There’s a war going on, and Army Lt. Col. J. Todd Breasseale has a mission.
But it’s far removed from the captured Iraqi palace where he was once stationed. He fights his war now from an office on Wilshire Boulevard lined with movie posters chronicling conflicts real and imagined, from "Patton" to "War of the Worlds."
Breasseale’s desk is piled high with scripts, each marked with his name and stamped "confidential." It’s his job to help decide which movies should get Army help.
The mission is both harder and more important than it might appear.
After the Vietnam War, movies like "Apocalypse Now" and "Born on the Fourth of July" helped cement an image of psychologically damaged Vietnam veterans.
"In the ’80s and early ’90s, the Vietnam War vet was the ‘other,’ " Breasseale said. "Hollywood had created the crazy Nam vet."
For the Army, it was a bitter lesson.
With the country now enmeshed in another long, unpopular war, Breasseale is hoping to influence a new generation of filmmakers in order to avoid repeating the experience.
So far, Breasseale feels, most of the movies made about Iraq have really been about Vietnam.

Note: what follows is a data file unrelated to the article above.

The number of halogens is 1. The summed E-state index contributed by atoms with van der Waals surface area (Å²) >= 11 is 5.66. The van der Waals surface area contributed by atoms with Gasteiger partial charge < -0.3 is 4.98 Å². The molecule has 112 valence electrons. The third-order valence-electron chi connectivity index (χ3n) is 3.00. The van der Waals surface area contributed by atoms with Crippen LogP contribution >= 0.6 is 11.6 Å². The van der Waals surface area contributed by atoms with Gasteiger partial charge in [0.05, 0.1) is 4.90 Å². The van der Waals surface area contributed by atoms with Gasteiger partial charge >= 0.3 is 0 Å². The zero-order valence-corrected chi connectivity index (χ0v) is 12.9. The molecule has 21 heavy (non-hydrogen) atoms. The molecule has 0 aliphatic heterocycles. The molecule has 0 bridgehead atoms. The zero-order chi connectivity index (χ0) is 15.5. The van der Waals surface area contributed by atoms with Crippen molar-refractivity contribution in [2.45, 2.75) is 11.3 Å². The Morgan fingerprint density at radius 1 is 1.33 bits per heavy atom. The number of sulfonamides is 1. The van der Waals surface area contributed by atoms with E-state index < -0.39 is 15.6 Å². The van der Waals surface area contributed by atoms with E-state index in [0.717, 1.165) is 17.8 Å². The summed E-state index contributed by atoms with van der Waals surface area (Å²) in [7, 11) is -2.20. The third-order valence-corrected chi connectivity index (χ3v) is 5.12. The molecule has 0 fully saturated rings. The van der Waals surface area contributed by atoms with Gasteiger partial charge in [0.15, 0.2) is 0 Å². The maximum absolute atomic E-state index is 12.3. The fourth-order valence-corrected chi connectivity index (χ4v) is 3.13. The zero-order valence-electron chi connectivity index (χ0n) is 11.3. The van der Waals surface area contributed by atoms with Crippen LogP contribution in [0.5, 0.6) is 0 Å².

"It is the self-licking ice cream cone of Hollywood: They make a war movie based on another war movie," Breasseale said. "It’s important to tell the full story, not a story based on a weird Vietnam-era idea of what the military is like."
The Army has been helping filmmakers ever since it furnished aircraft and pilots for 1927’s "Wings" — winner of the first best picture Academy Award.
Paul Haggis, writer and director of the Iraq war movie "In the Valley of Elah," said he concluded that the Army was not interested in telling honest stories about the war or soldiers.
"They are trying to put the best spin on what they are doing," Haggis said. "Of course they want to publicize what is good. But it doesn’t mean that it is true."
Few directors focused on Iraq or Afghanistan have approached the military for help. Haggis did.
Haggis said that after he submitted his script, the producers received 21 pages of objections to parts of the film. Haggis, who did not review the notes, said his producers told him they amounted to a refusal to participate.
"We needed their help," Haggis said. "If they had reasonable input I would have taken it. But I am not there to do publicity for the Army. I am there to do a movie that I see as true."
Military officers say flatly that they do not censor films.
"There is no way that we are going to go in and to steamroll anyone’s vision," said Phil Strub, the top Pentagon liaison to the film industry. "They will just tell us to drop dead and go away."
Officials will ask for changes, or decline to participate, if they believe military policies or practices are grossly misrepresented — especially if a movie purports to be based on real-life events, as Haggis’ film did.
Breasseale says movies about Iraq and Afghanistan have been one-dimensional.
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